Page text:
Understanding Relationship Dynamics in Social Hierarchy Through Chughtai’s Lihaaf - Mili Mukim
Ismat Chughtai, a raging communist way ahead of her time, penned down Lihaaf, originally in Urdu, in the year 1942, while she was in Lahore.
She was tried in the court of Lahore for the obscenity of this story, but the case was dismissed. Thanks to Chughtai’s sheer sharpness and creativity, she wrote the whole story between the lines; there wasn’t a particular part that could be called explicitly obscene, so the case was boiled down to the word “aashiq”, a word that is used in loads of poems and prayers for gods.
It is safe to say, Chughtai was as radical a feminist as one could be in the pre-independence era. But this is not going to be fangirl session about Chughtai... or it might be, just a little bit.
Lihaaf, prima facie, seems like a forbidden love story between two forlorn women with heated scenes taking place under the quilt. This was one of the reasons that the story faced obscenity charges.
Lihaaf is narrated by an adolescent girl who prefers to get in fights with her brothers and their friends, unlike other girls her age- as she puts it- who spend time in collecting admirers. When her mother has to go out of town for a week, she leaves her with Begum Jaan.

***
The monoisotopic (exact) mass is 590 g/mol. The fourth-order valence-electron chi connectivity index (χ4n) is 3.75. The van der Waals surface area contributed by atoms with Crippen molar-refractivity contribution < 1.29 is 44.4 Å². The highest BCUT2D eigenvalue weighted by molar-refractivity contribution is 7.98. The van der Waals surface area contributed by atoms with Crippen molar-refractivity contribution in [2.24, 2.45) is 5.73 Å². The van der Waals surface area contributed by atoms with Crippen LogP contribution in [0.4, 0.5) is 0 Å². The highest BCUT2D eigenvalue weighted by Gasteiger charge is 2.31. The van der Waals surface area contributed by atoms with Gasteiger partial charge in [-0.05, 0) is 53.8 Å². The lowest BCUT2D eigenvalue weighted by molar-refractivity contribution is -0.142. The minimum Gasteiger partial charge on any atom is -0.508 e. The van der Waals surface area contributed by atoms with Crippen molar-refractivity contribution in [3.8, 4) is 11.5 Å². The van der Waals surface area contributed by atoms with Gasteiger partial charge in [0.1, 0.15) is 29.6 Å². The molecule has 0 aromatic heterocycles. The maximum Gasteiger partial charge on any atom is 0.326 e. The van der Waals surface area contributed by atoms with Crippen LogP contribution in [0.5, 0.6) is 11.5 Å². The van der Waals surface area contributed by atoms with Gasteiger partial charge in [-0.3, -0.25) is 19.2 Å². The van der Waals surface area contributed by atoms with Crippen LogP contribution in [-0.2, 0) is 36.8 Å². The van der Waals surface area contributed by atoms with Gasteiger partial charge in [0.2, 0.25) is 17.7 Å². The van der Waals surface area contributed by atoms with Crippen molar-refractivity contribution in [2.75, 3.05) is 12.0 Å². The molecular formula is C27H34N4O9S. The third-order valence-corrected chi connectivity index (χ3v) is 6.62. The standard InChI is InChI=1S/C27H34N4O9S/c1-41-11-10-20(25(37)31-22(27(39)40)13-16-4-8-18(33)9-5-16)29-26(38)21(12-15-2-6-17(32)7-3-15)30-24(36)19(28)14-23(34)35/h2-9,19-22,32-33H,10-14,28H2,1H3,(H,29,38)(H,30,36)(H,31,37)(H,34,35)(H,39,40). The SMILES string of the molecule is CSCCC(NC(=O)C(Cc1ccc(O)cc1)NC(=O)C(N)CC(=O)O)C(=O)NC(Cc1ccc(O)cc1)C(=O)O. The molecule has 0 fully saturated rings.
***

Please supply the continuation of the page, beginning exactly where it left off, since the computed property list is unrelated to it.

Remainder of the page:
Begum Jaan is a beautiful middle-aged woman, who was married young to Nawab Sahib, a rich and noble man, by her poor family. Nawab Sahib never gave her enough attention and she succumbed to feeling like her youth was wasted away. She initially indulged in necromancy and magic to try and get Nawab Sahib’s attention, but to no avail.
Nawab Sahib was completely engrossed in his work and his hobby, which was to borne all expenses of young men in gossamer shirts that required constant interaction with young, handsome men with slim waists for whom he was providing education and employment. He is also described as noble since he never was seen with prostitutes. Begum Jaan seems to be slightly jealous of Nawab Sahib spending all the time with these young men. But wait, there’s more. She also seems disgusted by the fact that Nawab Sahib would prefer to spend all his time with Gossamer Shirt Clad Boys over his young and beautiful wife.
I feel Nawab Sahib’s inclination towards men, his aversiveness to sports and prostitutes, his ignorance for his wife almost scream “it’s probably because he’s a closeted gay like most of us all”. I use ‘almost’, for Chughtai’s description of him is more than just hinting at him being gay, she’s mocking his ‘un-manliness’.
Moreover, she speculates Begum Jaan’s life as being started when she gave up on necromancy and shifted to education, romance and literature, or perhaps when this one particular maidservant, Rabbo, came into her life. Begum Jaan could now project her longing for lust and romance, that she has been deprived of but has read in her books, on Rabbo.
The adolescent narrator describes Rabbo with great mistaste, probably coloured by her own jealousy of not being as close to Begum Jaan as Rabbo. She uses casteist slurs for Rabbo since she is described to be a dark-skinned and chubby maidservant.